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It always amazes me how much other people throw away. I did not grow up with much, and I always took very good care of whatever I had, as I knew my parents worked very hard for it. I thought I set an excellent example for my children, until the other day.
I babysat my granddaughter, and saw one of her cardboard peekaboo books in the trash can because some of the pages were ripped. I knew it was one of her favorite books, and I offered to fix it with clear strapping tape. Her parents told me not to bother, and they would buy another one. However, being the frugal person I am, I did fix the book, and my granddaughter is getting just as much pleasure out of it as she did before it got ripped.
It got me thinking how people think it is easier to just get rid of something than to try and fix it. However, making something last longer is not just about saving money. It's about using less of our natural resources, having less garbage to add to our landfills, blessing others who may be able to use that item, and, most importantly, giving our children a feeling of pride in acquiring the skills to maintain items.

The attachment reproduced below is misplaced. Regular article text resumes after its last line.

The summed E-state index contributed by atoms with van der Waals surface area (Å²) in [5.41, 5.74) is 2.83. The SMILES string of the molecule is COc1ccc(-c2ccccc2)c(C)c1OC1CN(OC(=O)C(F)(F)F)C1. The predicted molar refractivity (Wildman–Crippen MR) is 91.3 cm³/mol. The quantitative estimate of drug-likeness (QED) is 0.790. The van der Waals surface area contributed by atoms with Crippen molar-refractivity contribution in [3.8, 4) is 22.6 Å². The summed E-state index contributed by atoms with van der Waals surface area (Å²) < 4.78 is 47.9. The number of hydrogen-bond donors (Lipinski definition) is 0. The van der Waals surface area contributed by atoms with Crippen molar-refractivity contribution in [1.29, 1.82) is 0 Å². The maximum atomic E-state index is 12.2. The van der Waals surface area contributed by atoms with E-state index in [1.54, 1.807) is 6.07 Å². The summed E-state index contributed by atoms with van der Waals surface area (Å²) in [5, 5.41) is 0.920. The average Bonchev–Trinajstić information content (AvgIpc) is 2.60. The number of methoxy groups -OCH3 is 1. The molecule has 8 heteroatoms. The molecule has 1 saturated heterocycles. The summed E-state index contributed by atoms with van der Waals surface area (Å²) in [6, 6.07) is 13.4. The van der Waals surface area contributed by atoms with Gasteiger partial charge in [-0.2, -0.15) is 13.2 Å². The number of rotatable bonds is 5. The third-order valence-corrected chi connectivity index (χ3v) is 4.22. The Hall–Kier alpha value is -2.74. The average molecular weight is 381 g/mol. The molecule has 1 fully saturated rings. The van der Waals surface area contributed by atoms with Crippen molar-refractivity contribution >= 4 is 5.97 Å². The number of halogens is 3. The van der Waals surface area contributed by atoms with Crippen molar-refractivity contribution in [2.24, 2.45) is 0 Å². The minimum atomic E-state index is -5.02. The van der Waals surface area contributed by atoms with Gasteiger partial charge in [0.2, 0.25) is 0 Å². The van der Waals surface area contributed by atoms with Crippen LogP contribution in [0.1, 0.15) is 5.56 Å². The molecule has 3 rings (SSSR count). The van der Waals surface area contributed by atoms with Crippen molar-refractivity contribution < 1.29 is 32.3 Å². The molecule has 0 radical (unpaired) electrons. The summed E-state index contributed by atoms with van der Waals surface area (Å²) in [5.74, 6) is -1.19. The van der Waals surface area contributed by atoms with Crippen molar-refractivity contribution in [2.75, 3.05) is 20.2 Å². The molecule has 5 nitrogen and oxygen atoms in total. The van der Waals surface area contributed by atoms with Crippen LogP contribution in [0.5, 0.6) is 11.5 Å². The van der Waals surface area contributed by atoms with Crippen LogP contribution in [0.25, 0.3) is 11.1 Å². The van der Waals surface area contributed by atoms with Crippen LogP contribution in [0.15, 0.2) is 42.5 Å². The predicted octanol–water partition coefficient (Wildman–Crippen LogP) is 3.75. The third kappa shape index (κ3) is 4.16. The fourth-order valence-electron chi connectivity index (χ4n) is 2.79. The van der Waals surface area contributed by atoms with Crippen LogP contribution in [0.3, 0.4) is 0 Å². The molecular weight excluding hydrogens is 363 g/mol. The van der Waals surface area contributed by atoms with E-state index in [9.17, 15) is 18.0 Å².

Most people would agree with me that it is preferable to compost vegetable scraps or make stock with them than throw them away, but many of us say we don't have time to do that. In my opinion, it takes more time to get in your car or walk to the store, get the item, stand in line to pay, and go home. People who have a mindset to save what is salvageable realize that it often takes less time!
I have learned a lot from the posts on this website. I want to leave this earth in better shape than I found it. So, if you see someone taking a broken item off the curb, it's probably me!
One of your very best!
Great post. I agree. It's too much of a throw away society.
Well said, Judy! One of the things I wish we'd learn from Germany is that each household has a certain weight allotment for trash. Anything over that is taxed fairly heavily. We also seem to have forgotten how many hours go into earning the money we bring home. That calculations applied to - as you say - making vs. buying basic stock might help those of us who claim to be too busy to re-evaluate?
Thanks for the kind words. I know someone who lived in Germany and he said how tiny their garbage cans were.